It comes out tax -free, so it avoids that tax or charge in the event that you need a long -term care claim. The other option is what’s called a guaranteed universal life policy. A guaranteed universal life policy is something that’s guaranteed to an end date in the future.

Generally, I recommend you choose a late age, like 121, for example. This is similar to the whole life except it doesn’t have the cash value. Generally, the death benefit will stay flat, depending on which option you choose. What you pay into it will be smaller and you can also structure this to be paid off in 10 years, 15 years, or you could pay it for life.

For the flexibility, a lot of younger clients will like the whole life, the flexibility of the cash. For cash full purposes, if you’re entering retirement trying to do this planning from the get -go, typically the guaranteed universal life with the long -term care option is attractive because of the lower payment.

Interestingly enough, I’m a big nerd. In the one and done policies, from a death benefit perspective, we see about a one and a half percent return. From a long -term care perspective, we see a seven percent return.

This is all depending on health status. In the whole life, we see a death benefit and long -term care because they’re one and the same. Generally, it’d be about four to five percent. In the universal life, we also see about four to five percent with the guaranteed universal life having a high return initially in the whole life, catching up eventually.

You pay a little bit up front for this flexibility to have that cash value. Those are all options on the table. We would recommend to really evaluate this on a case -by -case basis. Maybe doing nothing is in your best interest because you are on track to be self -insured or you already are self -insured.

Maybe considering a insurance policy is in your best interest because you have the cash flow to fund it. You want the peace of mind to have a tax -free chip on the chips off the table, not tied to the stock market that you can pay for long -term care.

The worst scenario we’ve seen is where someone has just about them right amount of assets, but then suddenly they go to long -term care. The stock market’s down, so they’re pulling out of the loss and tax brackets are high, which means they’re paying extra while it’s low and extra taxes.

That perfect storm, which we’ve seen many times in the past, these type of plans could really take the stress off of those situations. Worst -case scenario though, if you don’t end up using these, not in the use it or lose it proposition, but in the we’re going to get something back no matter what, whether we die, cash it out, or use it for long -term care.

If you don’t end up using it for long -term care, keeping the money in the stock market will lead to a better return historically. Like I described, 4 -5% returns, stock market, diversified portfolio, we’re assuming 7%.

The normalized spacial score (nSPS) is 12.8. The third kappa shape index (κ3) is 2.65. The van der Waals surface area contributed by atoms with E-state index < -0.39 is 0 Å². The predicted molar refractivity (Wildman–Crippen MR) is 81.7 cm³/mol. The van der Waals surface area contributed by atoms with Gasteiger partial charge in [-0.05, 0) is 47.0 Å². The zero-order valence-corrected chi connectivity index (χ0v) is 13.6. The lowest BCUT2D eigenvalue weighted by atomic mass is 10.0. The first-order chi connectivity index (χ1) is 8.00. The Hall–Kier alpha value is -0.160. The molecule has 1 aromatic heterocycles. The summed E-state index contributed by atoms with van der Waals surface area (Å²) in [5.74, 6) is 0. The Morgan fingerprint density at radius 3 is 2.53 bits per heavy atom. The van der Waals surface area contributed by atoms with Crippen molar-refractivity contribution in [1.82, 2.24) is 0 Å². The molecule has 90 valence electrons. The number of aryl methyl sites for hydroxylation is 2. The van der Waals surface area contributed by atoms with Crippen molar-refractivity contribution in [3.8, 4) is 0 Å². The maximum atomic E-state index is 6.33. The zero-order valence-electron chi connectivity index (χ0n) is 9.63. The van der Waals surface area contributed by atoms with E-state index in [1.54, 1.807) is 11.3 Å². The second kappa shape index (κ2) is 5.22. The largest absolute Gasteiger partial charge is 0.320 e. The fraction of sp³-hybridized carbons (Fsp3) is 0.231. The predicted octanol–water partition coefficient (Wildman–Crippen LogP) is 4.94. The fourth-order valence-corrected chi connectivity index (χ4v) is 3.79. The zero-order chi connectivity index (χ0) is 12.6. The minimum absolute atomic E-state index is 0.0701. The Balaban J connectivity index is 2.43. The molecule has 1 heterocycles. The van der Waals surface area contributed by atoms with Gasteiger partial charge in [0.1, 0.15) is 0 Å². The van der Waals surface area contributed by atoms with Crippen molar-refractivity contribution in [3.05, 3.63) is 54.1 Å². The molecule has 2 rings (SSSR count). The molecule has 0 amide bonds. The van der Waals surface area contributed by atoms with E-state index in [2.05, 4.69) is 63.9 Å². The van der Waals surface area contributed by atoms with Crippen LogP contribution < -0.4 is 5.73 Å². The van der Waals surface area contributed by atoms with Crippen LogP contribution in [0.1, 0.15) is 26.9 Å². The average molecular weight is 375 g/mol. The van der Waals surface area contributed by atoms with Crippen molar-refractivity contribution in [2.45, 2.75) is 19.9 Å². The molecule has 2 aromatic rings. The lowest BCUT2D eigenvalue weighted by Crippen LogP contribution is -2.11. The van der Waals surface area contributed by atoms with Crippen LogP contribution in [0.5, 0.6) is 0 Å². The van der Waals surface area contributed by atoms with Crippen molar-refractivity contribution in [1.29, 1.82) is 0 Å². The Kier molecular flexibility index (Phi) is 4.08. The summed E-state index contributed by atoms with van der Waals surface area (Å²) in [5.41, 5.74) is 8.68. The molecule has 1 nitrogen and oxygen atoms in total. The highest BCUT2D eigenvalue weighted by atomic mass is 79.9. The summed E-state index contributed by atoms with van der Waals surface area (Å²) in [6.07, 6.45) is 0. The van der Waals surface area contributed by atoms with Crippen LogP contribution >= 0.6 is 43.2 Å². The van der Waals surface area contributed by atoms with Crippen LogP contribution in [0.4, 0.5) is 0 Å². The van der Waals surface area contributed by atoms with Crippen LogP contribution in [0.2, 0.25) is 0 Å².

So just to offer some perspective, if you use it, if you don’t use it, I think a financial plan is meant to support each other. A good plan can get you through a bad time and having both combined, depending on your situation, can lower risk and also maximize your peace of mind.

The third and final option is for trust or lifetime gifts. This is a figer look back, and we’re not talking about revocable trust because revocable trusts are great to have for reasons like avoiding probate privacy reasons, carrying on your wishes long after you pass.

A revocable trust stays in your estate, and it does not protect your assets from the government looking at them if you need a long -term care event. So we’re talking about irrevocable trust, which go outside of your estate. If you give an irrevocable trust, that’s the same thing as essentially giving money to someone else now.

And on either one of these, there’s a five -year look back, and currently there’s an exemption limit of 11 million and change, 11 .5 million and change, of what you can give while you’re living or when you die completely tax -free. If you’re intending on giving money to your kids or you want to leave some type of legacy, a trust that’s irrevocable can make sense.

If you’re in the self -insured category, a trust may or may not be necessary. It may be a luxury, but not a necessity. If you’re going to have the money regardless. Lifetime gifting for kids is a good option.

You can give away 15 ,000 per parent per kid. So, a married couple with three kids, they could give away 30 per kid or get $90 ,000 off of their balance sheet, transfer to their kid’s name now. We often find that lifetime gifting maximizes conversation.

You’re allowed to pass your values onto your kids and teach them how your hard work and your savings and disciplines, how you got to your network and then see how they respond to that today. That allows you, if it’s five years in advance of receiving a long -term care, it completely protects those assets.

It starts a good conversation and allows you to see your kids how they respond to the money rather than waiting 20 or 30 years. We want to tailor make that plan for you and based upon your philosophy.

This is meant to be educational only and we believe that everyone’s circumstances are unique and a plan should be based upon your philosophy and your philosophy only. And we’re here to support that. Please call or reach out if you have any questions.